Seed packet labelling

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jcbuz1970

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Seed packet labelling
« on: December 06, 2017, 18:57 »
I've been reading about different seed types and the pro's n con's of different types i.e. F1, F2, heirlooms, heritage, OP etc, seems to be a lot of debate about what's best, some of it quite passionate.
What's your opinion/preference, do some of you save seeds regardless of its heritage ?
And probably a daft question but if it doesn't state on my seed packet what type it is can I presume it's OP ?
Confused  :wacko:

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New shoot

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Re: Seed packet labelling
« Reply #1 on: December 06, 2017, 19:12 »
Heirloom or heritage should be open polinated, as these are seeds that have been saved by gardeners for generations.

Most F1 seeds are labelled as such.  They are expensive to produce so the F1 makes them seem more like they are worth the cost.  F2 are sometimes labelled as such, sometimes not.  You can save seed from either, but you can't be sure what you will get. 

Then you also have issues with stuff that cross pollinates easily, so won't come true unless you takes steps to isolate them. 

There is loads of info on this site about seed saving, plus they champion and supply OP varieties. 

http://www.realseeds.co.uk/

All types of seeds have their uses.  F1s can supply large uniform crops, but sometimes it is all ready at the same time.  Great for farmers, not so much for home growers, but you can sow at intervals to get round this.  As a card carrying member of the seedaholic club on here,  I don't turn my nose up at any of them  :D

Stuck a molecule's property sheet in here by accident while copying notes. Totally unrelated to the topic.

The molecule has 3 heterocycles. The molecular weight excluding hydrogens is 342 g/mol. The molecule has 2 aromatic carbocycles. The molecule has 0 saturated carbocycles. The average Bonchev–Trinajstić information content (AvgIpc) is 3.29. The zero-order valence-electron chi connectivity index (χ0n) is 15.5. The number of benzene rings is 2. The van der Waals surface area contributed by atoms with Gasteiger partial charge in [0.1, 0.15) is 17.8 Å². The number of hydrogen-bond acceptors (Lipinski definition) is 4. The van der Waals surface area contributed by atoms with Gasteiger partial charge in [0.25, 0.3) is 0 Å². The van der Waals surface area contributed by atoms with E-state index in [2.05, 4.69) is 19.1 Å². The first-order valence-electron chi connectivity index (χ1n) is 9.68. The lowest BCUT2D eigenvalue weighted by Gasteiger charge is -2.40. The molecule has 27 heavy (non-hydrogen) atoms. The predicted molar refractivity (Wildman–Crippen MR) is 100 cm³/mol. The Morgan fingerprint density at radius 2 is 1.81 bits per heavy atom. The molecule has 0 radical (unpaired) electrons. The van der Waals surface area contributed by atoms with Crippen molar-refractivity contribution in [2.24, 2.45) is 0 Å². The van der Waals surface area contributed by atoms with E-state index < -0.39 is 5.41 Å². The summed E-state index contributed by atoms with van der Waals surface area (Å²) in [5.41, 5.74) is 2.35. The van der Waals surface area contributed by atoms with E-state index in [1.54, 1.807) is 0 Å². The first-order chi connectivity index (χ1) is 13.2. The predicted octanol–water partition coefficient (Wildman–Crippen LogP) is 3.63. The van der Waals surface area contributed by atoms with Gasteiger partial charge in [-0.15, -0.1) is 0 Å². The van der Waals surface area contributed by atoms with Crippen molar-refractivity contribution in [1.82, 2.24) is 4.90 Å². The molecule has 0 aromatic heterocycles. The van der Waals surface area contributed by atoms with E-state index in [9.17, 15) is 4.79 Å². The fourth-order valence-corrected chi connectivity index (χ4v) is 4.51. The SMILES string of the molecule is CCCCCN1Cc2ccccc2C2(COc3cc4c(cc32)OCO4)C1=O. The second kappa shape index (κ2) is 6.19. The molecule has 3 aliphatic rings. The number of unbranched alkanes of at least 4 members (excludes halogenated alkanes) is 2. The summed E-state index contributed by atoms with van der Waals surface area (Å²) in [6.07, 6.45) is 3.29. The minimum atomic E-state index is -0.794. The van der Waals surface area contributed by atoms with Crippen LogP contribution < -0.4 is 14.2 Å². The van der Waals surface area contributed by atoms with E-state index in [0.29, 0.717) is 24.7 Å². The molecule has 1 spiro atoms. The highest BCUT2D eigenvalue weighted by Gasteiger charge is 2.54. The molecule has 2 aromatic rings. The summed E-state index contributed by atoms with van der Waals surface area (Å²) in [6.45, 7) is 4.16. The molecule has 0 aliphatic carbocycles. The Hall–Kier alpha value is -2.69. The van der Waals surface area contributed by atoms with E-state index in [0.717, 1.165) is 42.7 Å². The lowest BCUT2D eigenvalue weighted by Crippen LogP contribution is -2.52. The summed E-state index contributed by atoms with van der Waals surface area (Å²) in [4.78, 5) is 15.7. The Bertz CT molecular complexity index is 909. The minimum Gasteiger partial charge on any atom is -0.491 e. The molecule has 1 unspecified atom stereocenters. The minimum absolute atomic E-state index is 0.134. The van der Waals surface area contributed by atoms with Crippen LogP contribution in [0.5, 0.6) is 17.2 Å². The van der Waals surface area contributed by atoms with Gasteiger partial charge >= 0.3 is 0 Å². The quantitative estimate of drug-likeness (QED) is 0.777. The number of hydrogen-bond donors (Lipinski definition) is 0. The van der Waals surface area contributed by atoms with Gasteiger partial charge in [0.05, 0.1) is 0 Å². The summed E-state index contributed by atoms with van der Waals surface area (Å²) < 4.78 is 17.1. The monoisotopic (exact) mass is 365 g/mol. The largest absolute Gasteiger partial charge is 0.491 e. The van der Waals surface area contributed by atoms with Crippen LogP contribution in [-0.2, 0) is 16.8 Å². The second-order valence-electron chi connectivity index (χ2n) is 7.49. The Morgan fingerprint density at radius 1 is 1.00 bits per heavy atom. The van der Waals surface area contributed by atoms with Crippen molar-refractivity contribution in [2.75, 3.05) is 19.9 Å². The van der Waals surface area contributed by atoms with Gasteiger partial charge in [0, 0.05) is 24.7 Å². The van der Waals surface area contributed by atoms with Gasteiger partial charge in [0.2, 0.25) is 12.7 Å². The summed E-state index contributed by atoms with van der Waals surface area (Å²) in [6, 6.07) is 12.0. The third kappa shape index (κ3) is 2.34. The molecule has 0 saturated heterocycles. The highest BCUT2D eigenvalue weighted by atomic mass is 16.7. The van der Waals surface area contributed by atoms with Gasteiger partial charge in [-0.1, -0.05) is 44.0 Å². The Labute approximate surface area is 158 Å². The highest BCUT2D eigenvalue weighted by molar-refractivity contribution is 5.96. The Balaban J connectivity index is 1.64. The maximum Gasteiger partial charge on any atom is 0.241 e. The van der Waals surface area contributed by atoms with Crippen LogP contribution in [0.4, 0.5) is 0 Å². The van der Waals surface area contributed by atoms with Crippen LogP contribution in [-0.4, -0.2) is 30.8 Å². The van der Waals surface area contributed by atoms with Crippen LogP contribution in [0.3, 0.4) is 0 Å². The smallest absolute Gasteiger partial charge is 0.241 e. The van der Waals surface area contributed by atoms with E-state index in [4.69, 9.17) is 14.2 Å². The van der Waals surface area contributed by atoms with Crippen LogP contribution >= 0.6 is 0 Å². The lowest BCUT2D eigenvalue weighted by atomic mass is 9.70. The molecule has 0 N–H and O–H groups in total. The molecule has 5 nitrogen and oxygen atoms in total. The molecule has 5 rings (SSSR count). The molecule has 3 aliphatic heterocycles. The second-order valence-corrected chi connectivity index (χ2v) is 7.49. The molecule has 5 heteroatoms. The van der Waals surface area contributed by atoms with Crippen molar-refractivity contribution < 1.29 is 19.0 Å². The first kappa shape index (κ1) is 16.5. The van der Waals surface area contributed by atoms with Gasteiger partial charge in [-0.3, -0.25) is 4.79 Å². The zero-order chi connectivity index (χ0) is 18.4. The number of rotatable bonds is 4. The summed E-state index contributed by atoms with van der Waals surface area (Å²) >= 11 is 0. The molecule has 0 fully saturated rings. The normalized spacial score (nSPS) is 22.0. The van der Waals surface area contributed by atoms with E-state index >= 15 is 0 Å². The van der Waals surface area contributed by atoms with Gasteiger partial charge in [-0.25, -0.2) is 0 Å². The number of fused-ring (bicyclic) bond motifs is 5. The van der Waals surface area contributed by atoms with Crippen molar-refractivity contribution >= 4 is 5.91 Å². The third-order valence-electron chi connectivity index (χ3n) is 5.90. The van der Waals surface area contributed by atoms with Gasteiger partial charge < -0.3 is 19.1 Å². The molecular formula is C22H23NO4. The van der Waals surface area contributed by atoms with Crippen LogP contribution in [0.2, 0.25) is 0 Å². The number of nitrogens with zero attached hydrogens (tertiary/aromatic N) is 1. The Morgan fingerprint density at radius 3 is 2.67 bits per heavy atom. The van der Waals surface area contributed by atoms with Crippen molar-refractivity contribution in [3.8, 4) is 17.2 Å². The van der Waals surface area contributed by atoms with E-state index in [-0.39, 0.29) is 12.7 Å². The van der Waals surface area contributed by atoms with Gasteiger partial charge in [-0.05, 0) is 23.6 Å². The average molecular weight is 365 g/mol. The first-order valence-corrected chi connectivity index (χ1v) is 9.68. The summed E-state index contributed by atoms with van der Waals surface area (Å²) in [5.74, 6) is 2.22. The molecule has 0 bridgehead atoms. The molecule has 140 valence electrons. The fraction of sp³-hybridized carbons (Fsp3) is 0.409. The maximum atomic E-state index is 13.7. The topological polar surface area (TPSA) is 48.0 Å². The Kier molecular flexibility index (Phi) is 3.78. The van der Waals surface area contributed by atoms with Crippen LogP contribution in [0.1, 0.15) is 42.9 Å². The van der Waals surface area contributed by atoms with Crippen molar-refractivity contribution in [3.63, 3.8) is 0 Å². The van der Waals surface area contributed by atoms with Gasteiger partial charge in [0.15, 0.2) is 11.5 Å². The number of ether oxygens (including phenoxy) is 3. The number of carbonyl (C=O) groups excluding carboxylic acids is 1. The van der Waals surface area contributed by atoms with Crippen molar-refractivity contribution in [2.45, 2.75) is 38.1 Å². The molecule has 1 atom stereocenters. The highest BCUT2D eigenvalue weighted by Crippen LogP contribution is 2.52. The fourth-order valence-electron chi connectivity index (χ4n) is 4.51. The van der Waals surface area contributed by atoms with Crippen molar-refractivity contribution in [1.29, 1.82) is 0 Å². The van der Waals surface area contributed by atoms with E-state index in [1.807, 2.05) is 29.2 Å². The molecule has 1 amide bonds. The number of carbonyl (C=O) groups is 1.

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jcbuz1970

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Re: Seed packet labelling
« Reply #2 on: December 06, 2017, 19:33 »
Cheers New Shoot, pretty much what I've read and watched unless it's a USA reviewer, they seem very passionate about GM seeds but I don't think that's an issue for the home grower buying small quantities, yet !!
I'll check that site tomorrow so tyvm for that.
Still confused about seed packets which don't state the type ?
It may be that they only highlight hybrids because of uniform strong production, good for sales, heirlooms etc that you can save seeds from aren't advertised on the packets because it affects sales ??? Or is that me being cynical ?

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New shoot

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Re: Seed packet labelling
« Reply #3 on: December 06, 2017, 19:44 »
I save bean seeds, tomatoes, peppers and chilies on a regular basis as these are easy to do.  I have saved cucumber seeds as well in the past.

A lot are quite time consuming because you have to leave them in the ground to flower and set seeds.  Some are just difficult to keep true like sweetcorn, which is wind pollinated.  Squashes need the flowers pollinated by hand, then bagged to keep other pollen out.

If you scroll down to the page of each veg type on that site, they explain what needs doing for what.  You might find that cuts your list down of ones you want to try quite a bit  ;)